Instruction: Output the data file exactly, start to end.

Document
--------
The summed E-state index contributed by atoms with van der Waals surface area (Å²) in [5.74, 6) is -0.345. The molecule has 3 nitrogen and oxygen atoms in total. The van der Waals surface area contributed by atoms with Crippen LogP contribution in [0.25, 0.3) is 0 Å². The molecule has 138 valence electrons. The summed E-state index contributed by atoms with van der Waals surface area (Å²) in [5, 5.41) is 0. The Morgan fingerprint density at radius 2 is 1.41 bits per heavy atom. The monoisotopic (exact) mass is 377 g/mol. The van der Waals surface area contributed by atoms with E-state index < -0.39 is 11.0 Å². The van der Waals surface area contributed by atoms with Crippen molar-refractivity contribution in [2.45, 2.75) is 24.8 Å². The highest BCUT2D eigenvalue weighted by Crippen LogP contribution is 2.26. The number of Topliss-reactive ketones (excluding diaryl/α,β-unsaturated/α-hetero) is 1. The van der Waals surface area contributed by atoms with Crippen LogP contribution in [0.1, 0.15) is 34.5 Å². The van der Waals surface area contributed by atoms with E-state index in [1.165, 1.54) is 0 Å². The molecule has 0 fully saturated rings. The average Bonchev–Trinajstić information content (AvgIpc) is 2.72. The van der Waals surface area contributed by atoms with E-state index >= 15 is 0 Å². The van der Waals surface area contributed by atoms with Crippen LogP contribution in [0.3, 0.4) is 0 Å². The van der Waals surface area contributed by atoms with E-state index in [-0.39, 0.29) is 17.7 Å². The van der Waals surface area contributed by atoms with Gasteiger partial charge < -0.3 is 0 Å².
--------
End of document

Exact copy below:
The summed E-state index contributed by atoms with van der Waals surface area (Å²) in [5.74, 6) is -0.345. The molecule has 3 nitrogen and oxygen atoms in total. The van der Waals surface area contributed by atoms with Crippen LogP contribution in [0.25, 0.3) is 0 Å². The molecule has 138 valence electrons. The summed E-state index contributed by atoms with van der Waals surface area (Å²) in [5, 5.41) is 0. The Morgan fingerprint density at radius 2 is 1.41 bits per heavy atom. The monoisotopic (exact) mass is 377 g/mol. The van der Waals surface area contributed by atoms with E-state index < -0.39 is 11.0 Å². The van der Waals surface area contributed by atoms with Crippen molar-refractivity contribution in [2.45, 2.75) is 24.8 Å². The highest BCUT2D eigenvalue weighted by Crippen LogP contribution is 2.26. The number of Topliss-reactive ketones (excluding diaryl/α,β-unsaturated/α-hetero) is 1. The van der Waals surface area contributed by atoms with Crippen LogP contribution in [0.1, 0.15) is 34.5 Å². The van der Waals surface area contributed by atoms with E-state index in [1.165, 1.54) is 0 Å². The molecule has 0 fully saturated rings. The average Bonchev–Trinajstić information content (AvgIpc) is 2.72. The van der Waals surface area contributed by atoms with E-state index >= 15 is 0 Å². The van der Waals surface area contributed by atoms with Crippen LogP contribution in [0.3, 0.4) is 0 Å². The van der Waals surface area contributed by atoms with E-state index in [-0.39, 0.29) is 17.7 Å². The van der Waals surface area contributed by atoms with Gasteiger partial charge < -0.3 is 0 Å².